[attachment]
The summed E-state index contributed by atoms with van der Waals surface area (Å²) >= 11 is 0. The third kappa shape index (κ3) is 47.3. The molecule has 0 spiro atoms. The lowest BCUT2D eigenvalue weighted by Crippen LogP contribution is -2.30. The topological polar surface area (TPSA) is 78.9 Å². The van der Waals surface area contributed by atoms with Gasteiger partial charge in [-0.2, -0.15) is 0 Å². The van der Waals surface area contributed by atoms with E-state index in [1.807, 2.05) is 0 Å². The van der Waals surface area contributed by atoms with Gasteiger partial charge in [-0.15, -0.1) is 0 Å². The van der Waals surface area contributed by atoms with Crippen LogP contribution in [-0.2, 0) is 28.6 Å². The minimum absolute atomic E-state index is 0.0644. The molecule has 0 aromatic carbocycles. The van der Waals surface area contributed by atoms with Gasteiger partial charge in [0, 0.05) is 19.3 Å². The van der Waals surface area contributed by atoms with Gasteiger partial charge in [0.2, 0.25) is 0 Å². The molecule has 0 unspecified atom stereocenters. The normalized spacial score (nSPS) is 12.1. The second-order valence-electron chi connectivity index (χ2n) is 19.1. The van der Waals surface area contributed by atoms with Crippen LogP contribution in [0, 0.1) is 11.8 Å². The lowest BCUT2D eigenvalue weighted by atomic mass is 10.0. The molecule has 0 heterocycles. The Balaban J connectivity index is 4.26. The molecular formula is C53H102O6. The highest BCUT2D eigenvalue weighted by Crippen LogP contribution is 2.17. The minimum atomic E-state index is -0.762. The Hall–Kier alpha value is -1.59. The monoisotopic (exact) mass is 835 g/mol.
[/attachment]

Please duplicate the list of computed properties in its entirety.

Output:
The summed E-state index contributed by atoms with van der Waals surface area (Å²) >= 11 is 0. The third kappa shape index (κ3) is 47.3. The molecule has 0 spiro atoms. The lowest BCUT2D eigenvalue weighted by Crippen LogP contribution is -2.30. The topological polar surface area (TPSA) is 78.9 Å². The van der Waals surface area contributed by atoms with Gasteiger partial charge in [-0.2, -0.15) is 0 Å². The van der Waals surface area contributed by atoms with E-state index in [1.807, 2.05) is 0 Å². The van der Waals surface area contributed by atoms with Gasteiger partial charge in [-0.15, -0.1) is 0 Å². The van der Waals surface area contributed by atoms with Crippen LogP contribution in [-0.2, 0) is 28.6 Å². The minimum absolute atomic E-state index is 0.0644. The molecule has 0 aromatic carbocycles. The van der Waals surface area contributed by atoms with Gasteiger partial charge in [0, 0.05) is 19.3 Å². The van der Waals surface area contributed by atoms with Gasteiger partial charge in [0.2, 0.25) is 0 Å². The molecule has 0 unspecified atom stereocenters. The normalized spacial score (nSPS) is 12.1. The second-order valence-electron chi connectivity index (χ2n) is 19.1. The van der Waals surface area contributed by atoms with Crippen LogP contribution in [0, 0.1) is 11.8 Å². The lowest BCUT2D eigenvalue weighted by atomic mass is 10.0. The molecule has 0 heterocycles. The Balaban J connectivity index is 4.26. The molecular formula is C53H102O6. The highest BCUT2D eigenvalue weighted by Crippen LogP contribution is 2.17. The minimum atomic E-state index is -0.762. The Hall–Kier alpha value is -1.59. The monoisotopic (exact) mass is 835 g/mol.